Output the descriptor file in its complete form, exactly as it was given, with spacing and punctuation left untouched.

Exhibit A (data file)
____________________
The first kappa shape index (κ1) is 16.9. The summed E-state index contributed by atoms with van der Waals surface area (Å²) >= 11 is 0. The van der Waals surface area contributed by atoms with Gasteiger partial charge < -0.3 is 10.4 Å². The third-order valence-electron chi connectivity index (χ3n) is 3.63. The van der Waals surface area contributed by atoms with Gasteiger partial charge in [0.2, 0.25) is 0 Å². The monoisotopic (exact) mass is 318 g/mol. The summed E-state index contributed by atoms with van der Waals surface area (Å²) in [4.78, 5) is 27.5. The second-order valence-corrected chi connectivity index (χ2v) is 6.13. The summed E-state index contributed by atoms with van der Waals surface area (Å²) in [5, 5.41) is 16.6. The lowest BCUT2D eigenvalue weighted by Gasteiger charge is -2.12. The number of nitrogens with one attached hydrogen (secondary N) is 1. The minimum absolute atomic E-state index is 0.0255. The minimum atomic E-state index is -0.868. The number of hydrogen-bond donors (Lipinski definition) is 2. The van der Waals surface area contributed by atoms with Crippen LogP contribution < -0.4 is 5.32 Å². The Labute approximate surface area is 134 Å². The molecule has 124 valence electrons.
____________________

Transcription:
The first kappa shape index (κ1) is 16.9. The summed E-state index contributed by atoms with van der Waals surface area (Å²) >= 11 is 0. The van der Waals surface area contributed by atoms with Gasteiger partial charge < -0.3 is 10.4 Å². The third-order valence-electron chi connectivity index (χ3n) is 3.63. The van der Waals surface area contributed by atoms with Gasteiger partial charge in [0.2, 0.25) is 0 Å². The monoisotopic (exact) mass is 318 g/mol. The summed E-state index contributed by atoms with van der Waals surface area (Å²) in [4.78, 5) is 27.5. The second-order valence-corrected chi connectivity index (χ2v) is 6.13. The summed E-state index contributed by atoms with van der Waals surface area (Å²) in [5, 5.41) is 16.6. The lowest BCUT2D eigenvalue weighted by Gasteiger charge is -2.12. The number of nitrogens with one attached hydrogen (secondary N) is 1. The minimum absolute atomic E-state index is 0.0255. The minimum atomic E-state index is -0.868. The number of hydrogen-bond donors (Lipinski definition) is 2. The van der Waals surface area contributed by atoms with Crippen LogP contribution < -0.4 is 5.32 Å². The Labute approximate surface area is 134 Å². The molecule has 124 valence electrons.